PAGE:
Formal education courses also provide new immigrants with locally relevant skills, introduces them to important social networks, and, eventually, helps them obtain better jobs: “You may have your credentials officially recognized in Canada but that doesn’t mean that private employers recognize foreign education and are willing to offer you a job. So recent immigrants are forced to either take work for which they feel overqualified or return to school,” he said.

There are also Chinese immigrants who pursue post-secondary education in Canada because Canadian credentials are recognized in China. “If I ever decide to return to China, a degree from a Canadian school is considered more valuable by Chinese employers than a degree obtained from Australia or the U.K.,” Laura said. “Competition is tough in China, there are so many fresh university graduates every year … 90 per cent of young people have an undergraduate degree and 80 per cent have a graduate degree. Canadian education is seen favourably by Chinese employers and it makes you stand out when you are looking for a job in China.”

Disparities between Chinese and Canadian systems

Differences in teaching and learning styles contribute to new immigrants’ difficulties with schooling, ultimately leading to adaptation-related problems..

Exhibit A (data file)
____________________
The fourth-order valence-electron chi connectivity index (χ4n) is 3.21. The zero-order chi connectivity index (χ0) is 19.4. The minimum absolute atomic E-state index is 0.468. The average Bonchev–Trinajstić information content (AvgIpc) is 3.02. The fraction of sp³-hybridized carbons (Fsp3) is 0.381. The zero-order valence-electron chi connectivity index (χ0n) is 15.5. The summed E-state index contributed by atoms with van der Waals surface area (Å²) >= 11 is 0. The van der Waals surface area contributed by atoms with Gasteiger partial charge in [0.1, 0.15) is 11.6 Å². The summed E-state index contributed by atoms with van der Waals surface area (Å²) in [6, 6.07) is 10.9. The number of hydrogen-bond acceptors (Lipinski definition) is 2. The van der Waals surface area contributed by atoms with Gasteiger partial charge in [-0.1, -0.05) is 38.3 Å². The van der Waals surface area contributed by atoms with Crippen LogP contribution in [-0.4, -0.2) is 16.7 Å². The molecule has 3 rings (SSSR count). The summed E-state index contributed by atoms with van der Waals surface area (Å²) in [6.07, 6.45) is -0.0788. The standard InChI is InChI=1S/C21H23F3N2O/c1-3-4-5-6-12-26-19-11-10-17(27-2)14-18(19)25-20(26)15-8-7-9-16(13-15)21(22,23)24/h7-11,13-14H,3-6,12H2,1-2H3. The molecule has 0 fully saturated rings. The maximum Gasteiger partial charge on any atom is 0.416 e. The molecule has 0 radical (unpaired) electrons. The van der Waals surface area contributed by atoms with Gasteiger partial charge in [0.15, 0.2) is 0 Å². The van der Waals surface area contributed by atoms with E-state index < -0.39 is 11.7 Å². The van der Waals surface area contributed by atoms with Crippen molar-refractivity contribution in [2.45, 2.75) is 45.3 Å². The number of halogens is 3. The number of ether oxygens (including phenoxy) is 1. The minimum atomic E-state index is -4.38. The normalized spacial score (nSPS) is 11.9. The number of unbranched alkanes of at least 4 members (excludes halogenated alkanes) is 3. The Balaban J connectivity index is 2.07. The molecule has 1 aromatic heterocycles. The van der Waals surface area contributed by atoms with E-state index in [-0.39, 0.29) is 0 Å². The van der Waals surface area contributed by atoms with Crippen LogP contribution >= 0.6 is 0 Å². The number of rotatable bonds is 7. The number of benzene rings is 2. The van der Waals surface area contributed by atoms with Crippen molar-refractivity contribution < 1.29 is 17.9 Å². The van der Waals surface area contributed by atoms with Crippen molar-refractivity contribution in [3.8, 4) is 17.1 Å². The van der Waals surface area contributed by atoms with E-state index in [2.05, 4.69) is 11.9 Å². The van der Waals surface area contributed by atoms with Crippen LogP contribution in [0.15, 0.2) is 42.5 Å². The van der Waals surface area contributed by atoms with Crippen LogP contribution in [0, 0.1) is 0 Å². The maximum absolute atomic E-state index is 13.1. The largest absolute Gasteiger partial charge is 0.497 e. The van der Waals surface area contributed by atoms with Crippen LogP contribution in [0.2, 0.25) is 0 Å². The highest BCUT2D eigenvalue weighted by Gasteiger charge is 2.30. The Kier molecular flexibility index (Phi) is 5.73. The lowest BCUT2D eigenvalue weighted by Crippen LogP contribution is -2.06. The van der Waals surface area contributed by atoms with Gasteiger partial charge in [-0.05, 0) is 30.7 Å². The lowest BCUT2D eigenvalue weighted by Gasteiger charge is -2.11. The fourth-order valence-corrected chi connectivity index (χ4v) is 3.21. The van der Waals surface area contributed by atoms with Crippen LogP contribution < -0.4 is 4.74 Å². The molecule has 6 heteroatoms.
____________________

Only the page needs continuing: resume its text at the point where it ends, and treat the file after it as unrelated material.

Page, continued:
“In China, it’s hard to get accepted into a university but it’s easy to finish. It’s different from here. In Canada, you can easily get accepted into a program, but it’s very difficult to pass the exams and graduate,” said a new immigrant who chose to remain anonymous.

Others remarked that in China, the teaching content is theoretically emphasized, while in Canada, teaching is more flexible and focuses on the students’ practical abilities, “A good education is a must. Unlike Canada, education in China is all about getting a degree, the knowledge is not important,” said another interviewee. According to some recent immigrants, the Chinese classroom atmosphere is rigid and passive compared to the Canadian classroom environment that is more relaxed and active. “Students here can joke with their teachers and they can eat and drink in class. That is not possible in China,” said one immigrant while another Chinese immigrant added that “the relationship between students and teachers in Canada is more equal, students can say or ask anything they want to. In China, it is like between the superior and the inferior, you can’t ask questions or give feedback.”

While Canada has an immigration policy that attracts well-educated immigrants, there’s no comprehensive plan in place to help these recent immigrants overcome the barriers they face finding employment. Governmental and educational institutions need to understand recent immigrants’ perceptions, interpretations, and educational experiences in order to improve their policies and help immigrants become successful Canadian citizens.

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Daniela Tuchel